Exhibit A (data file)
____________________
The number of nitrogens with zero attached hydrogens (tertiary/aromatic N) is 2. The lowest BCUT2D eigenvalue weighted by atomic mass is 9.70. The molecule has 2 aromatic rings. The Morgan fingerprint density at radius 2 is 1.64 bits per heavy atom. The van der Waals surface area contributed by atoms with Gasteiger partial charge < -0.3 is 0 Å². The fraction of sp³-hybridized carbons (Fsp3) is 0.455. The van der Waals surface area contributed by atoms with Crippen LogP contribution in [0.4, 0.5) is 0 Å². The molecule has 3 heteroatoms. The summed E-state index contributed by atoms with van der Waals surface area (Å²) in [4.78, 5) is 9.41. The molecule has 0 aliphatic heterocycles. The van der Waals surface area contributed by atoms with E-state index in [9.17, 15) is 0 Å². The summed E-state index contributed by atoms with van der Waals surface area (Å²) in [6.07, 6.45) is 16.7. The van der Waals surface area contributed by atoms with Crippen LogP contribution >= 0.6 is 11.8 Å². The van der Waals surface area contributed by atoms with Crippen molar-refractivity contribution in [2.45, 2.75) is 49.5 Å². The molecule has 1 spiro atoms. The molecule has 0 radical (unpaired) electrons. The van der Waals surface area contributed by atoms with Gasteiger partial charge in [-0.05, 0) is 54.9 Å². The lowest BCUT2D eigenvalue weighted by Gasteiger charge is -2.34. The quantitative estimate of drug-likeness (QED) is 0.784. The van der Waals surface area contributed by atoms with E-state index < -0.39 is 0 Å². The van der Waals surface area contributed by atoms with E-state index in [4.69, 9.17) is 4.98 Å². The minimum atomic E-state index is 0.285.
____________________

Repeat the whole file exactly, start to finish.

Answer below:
The number of nitrogens with zero attached hydrogens (tertiary/aromatic N) is 2. The lowest BCUT2D eigenvalue weighted by atomic mass is 9.70. The molecule has 2 aromatic rings. The Morgan fingerprint density at radius 2 is 1.64 bits per heavy atom. The van der Waals surface area contributed by atoms with Gasteiger partial charge < -0.3 is 0 Å². The fraction of sp³-hybridized carbons (Fsp3) is 0.455. The van der Waals surface area contributed by atoms with Crippen LogP contribution in [0.4, 0.5) is 0 Å². The molecule has 3 heteroatoms. The summed E-state index contributed by atoms with van der Waals surface area (Å²) in [4.78, 5) is 9.41. The molecule has 0 aliphatic heterocycles. The van der Waals surface area contributed by atoms with E-state index in [9.17, 15) is 0 Å². The summed E-state index contributed by atoms with van der Waals surface area (Å²) in [6.07, 6.45) is 16.7. The van der Waals surface area contributed by atoms with Crippen LogP contribution >= 0.6 is 11.8 Å². The van der Waals surface area contributed by atoms with Crippen molar-refractivity contribution in [2.45, 2.75) is 49.5 Å². The molecule has 1 spiro atoms. The molecule has 0 radical (unpaired) electrons. The van der Waals surface area contributed by atoms with Gasteiger partial charge in [-0.05, 0) is 54.9 Å². The lowest BCUT2D eigenvalue weighted by Gasteiger charge is -2.34. The quantitative estimate of drug-likeness (QED) is 0.784. The van der Waals surface area contributed by atoms with E-state index < -0.39 is 0 Å². The van der Waals surface area contributed by atoms with E-state index in [4.69, 9.17) is 4.98 Å². The minimum atomic E-state index is 0.285.